Data is Beautiful, part 2 – Roses

2020. It goes without saying that this year’s global events have required strength in the face of uncertainty. Businesses and individuals have relied even more heavily than before on data to bring understanding and actionable insights to their families, teams and communities. One tricky part of doing this is to create a visualization that can be understood by a wide population.

Data is Beautiful : Part 1

I feel fortunate that I have been able to buckle down and work on my Master of Science in Analytics (remotely), support my family at home while they moved back and forth with remote schooling, and in November, I was invited to join a new team, Optimally, as a data engineer! (Say that three time fast! It’s no wonder I have not posted here in almost a year…) I didn’t realize until they brought my “first day” supplies that their logo happened to be a form of a rose diagram, one that some statisticians might call a “coxcomb chart”. Some of you may have seen my “2019 In Review” post that contained my “data is beautiful, part 1”. It was actually another version of the coxcomb (inverted for art sake).

The rose chart logo made me smile. It couldn’t be more appropriate for 2020, and you guessed it, I said, That needs to be a quilt block“. This weekend, I got around to playing with the idea.

Optimally Logo
Data is Beautiful: Part 2

WHY could it not be more appropriate? Well, from what I’ve found, the “coxcomb” chart was created back in 1858 by Florence Nightingale. It is a variation on a pie chart. She was a a legacy in nursing as well as an experimentalist in visualizing data. So there you have it. I think that visualizations and nursing have both played key roles in 2020. I’m not going to call this the year of the pandemic. I’m going to remember it for a key marker in the latest data revolution.

The quilt block representation of the logo was created with raw edge appliqué techniques.
1. I started by cutting circles of my “rose” petal colors. To make the appliqué easy to apply to the background, I applied the fabric to fusible webbing, like the Pellon Wonder-Under product.
2. Then, I divided the circles into 72 degree wedges (I wanted 5 equal wedges => 360 degrees / 5). A rose can be split and layered into many different sizes and petals to give it a different look.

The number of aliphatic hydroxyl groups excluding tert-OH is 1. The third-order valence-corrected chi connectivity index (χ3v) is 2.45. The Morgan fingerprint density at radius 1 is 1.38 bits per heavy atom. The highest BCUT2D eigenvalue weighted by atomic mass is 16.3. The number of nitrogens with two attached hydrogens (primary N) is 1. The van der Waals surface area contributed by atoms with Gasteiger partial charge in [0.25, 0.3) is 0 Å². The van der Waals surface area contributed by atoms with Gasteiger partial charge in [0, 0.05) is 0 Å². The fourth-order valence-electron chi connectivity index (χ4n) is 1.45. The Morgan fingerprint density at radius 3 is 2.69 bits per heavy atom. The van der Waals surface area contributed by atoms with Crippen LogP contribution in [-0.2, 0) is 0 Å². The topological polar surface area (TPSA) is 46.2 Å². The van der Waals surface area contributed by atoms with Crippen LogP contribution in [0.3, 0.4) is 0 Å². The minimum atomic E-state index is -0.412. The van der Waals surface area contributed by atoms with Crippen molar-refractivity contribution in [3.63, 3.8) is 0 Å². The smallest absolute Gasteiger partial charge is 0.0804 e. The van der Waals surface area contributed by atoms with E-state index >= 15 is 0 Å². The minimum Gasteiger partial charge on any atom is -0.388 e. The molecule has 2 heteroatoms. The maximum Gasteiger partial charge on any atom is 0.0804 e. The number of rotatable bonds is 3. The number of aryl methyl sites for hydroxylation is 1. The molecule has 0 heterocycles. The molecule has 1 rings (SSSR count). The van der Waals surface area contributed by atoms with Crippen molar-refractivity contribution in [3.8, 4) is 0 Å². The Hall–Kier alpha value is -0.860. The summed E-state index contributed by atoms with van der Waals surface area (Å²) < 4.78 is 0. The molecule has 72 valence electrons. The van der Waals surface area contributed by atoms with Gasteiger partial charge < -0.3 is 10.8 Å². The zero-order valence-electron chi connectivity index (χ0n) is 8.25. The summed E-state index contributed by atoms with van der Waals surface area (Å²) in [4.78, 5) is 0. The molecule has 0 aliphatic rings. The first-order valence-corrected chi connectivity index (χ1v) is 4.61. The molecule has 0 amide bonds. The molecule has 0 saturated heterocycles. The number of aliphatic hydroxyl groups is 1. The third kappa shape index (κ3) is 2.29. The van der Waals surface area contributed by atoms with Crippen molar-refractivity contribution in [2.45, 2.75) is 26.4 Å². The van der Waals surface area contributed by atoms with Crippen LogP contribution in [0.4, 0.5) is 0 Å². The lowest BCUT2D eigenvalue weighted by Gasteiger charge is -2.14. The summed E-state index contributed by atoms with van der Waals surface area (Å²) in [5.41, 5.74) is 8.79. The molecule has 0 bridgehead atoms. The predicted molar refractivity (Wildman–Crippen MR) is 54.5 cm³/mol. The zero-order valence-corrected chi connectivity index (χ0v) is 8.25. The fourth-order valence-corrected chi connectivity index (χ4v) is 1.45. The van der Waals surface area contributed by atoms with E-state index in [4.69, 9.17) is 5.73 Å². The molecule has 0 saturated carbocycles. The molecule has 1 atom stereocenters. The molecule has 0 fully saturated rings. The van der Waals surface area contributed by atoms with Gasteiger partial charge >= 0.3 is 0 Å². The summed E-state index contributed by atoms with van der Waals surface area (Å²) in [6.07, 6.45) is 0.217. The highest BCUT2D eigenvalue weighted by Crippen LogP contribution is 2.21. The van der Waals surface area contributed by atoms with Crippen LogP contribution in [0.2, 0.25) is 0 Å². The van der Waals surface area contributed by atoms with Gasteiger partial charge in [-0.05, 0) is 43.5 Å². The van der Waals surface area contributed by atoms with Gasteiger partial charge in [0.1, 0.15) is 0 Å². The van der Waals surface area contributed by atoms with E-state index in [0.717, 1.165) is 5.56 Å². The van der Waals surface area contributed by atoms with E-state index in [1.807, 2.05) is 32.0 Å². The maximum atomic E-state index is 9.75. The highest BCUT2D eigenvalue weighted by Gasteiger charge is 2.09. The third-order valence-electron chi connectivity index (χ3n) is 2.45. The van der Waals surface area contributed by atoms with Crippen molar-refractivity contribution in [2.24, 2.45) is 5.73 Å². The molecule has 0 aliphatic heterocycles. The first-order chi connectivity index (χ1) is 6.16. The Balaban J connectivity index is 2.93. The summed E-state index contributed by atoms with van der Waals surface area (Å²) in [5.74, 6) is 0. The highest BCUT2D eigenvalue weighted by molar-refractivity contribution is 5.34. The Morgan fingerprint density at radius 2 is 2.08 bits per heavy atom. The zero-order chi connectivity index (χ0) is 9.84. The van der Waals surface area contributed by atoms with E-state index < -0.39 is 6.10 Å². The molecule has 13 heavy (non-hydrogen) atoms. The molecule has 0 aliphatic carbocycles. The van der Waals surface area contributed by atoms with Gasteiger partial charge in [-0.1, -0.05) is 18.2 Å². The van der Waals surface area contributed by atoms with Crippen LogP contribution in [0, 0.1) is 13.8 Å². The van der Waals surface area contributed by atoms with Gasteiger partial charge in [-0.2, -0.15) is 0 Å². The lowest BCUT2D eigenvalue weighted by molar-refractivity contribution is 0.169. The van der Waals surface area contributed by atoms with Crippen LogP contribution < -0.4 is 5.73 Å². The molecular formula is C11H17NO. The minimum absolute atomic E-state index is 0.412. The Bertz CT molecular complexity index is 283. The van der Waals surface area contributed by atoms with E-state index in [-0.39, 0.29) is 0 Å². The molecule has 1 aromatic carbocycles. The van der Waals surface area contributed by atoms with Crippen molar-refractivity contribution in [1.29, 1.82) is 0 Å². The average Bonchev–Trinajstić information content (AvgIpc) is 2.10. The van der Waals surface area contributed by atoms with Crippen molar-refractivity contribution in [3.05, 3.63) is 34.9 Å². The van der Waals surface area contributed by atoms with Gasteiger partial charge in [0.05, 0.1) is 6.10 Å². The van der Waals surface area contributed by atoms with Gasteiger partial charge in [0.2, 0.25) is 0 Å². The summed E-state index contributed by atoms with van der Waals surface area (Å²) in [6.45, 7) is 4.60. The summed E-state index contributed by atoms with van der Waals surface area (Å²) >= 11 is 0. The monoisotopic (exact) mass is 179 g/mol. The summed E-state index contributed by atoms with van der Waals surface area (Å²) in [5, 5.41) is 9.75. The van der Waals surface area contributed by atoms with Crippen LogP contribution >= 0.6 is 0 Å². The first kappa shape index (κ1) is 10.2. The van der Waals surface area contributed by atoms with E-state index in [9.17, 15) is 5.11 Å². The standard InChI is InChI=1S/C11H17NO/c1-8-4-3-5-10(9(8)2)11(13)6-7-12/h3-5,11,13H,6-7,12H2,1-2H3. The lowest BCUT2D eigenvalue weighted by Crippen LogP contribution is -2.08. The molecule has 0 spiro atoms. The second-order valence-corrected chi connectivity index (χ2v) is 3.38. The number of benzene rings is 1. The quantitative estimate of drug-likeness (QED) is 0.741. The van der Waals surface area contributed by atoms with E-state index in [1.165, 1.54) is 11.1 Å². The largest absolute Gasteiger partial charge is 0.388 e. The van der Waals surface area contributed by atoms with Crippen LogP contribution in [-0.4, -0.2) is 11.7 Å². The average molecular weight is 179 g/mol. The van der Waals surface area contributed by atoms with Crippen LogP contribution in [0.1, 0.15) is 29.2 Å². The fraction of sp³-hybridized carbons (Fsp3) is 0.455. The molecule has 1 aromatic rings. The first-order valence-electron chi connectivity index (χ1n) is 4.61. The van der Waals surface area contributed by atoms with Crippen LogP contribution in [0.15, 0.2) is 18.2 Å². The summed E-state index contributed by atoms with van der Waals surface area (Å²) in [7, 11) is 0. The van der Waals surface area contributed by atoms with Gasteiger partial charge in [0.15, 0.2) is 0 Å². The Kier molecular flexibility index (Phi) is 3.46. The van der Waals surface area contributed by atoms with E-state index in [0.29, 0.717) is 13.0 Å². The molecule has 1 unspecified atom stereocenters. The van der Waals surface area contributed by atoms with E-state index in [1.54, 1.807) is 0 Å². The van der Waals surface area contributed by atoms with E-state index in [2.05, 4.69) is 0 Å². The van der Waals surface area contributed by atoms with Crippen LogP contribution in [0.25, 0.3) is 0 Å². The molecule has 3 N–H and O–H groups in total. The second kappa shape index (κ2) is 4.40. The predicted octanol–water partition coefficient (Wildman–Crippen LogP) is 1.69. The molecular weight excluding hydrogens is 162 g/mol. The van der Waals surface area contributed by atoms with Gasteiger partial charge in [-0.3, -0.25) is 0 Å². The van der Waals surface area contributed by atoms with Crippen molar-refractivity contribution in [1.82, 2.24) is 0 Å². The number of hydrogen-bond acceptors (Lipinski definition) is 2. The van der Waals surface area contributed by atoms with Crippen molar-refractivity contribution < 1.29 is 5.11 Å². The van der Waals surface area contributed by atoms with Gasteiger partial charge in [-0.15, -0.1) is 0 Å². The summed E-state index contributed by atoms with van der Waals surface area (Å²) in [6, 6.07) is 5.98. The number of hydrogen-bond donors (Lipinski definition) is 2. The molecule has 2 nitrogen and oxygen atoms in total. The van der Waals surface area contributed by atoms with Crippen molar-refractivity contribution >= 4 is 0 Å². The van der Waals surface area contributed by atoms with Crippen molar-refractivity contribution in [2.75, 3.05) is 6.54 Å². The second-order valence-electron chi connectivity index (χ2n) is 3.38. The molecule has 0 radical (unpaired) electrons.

3. To get the spoked look, the wedges simply spread out, or you can trim the edges off the wedges equally on both sides. Doing the second method ensures that you get the perfect circles where you are keeping the depth of the petals equivalent.
4. Press the wedge into place on your background.
5. Stitch using a “blanket” or appliqué stitch. If you zoom in, you can see that when I do this, I like to match my thread to the fabric color.

Tip: If making a small block and you have an image of the correct size, you could print it, then cut templates of the pieces for less waste.

Rounding out 2020, I am thankful that my family has remained strong during this uncertain year and to have the opportunity to work on a team that values helping small businesses as well as providing flexibility to their employees to take care of their families and bring value to the community through their work. Data IS beautiful and visualizing it can be powerful. If you wonder what this new job I have is, check us out at our site. I think my new quilt block will become a mini quilt, and once we are actually back to the office, I can share it with my team. Maybe it could be a traveling icon for #kudos and a job well done?

Happy Quilting!


Stripes with Stars

I decided that I should post what has been distracting me from most of my large projects lately.  These mini quilts are addicting, quick to finish, and simple to wrap your head around.  They also make great eye candy gifts.  I’ve been making some of these in threes so that my mom, my grandmother and I all have one to match!

These were the last two finished, and made it to their new home not long after posing for the photographs below.  I LOVE the fabric that I found at the Kansas City Regional Quilt Festival to build the flag. It is called Marblehead Valor Wavy Stripe Red/White, by Fabri-Quilt.  This mini is my own design!

Which background do you like best?  Night or Day?

The wavy stripes provided the perfect movement and scale for my patriotic mini’s.  (I wish I had bought more, but I think I have enough left to make one of these mini’s for me too.) The flagpole is bias binding, and the star section was cut to match the stripes using a light box and a chalk marker.  All applique is attached with fusible web and blanket stitched to the background.
They are quilted in variegated Red, White, and Blue Floriani thread using a fireworks design that I had in my Library from Wasatch Quilting.

My latest approach to mini quilts has been to longarm the background before completing the embroidery or applique.  This allows me to have intricate quilt designs all the way up to the embroidery and applique features without any backstitching.  It also lets me easily incorporate 3D features.

I have found that I can digitize any font using my embroidery software, Embird.  Once all of the embroidery and applique is completed, I spray baste a facing over the back in decorative fabric, and sew it on at the same time as the binding.  It just covers up the side underside of the stitches.  Does this make sense, or do you need photographs?

If I make many more of these, I might have to start hanging them in my cubicle at work to give the place some color…

Happy Quilting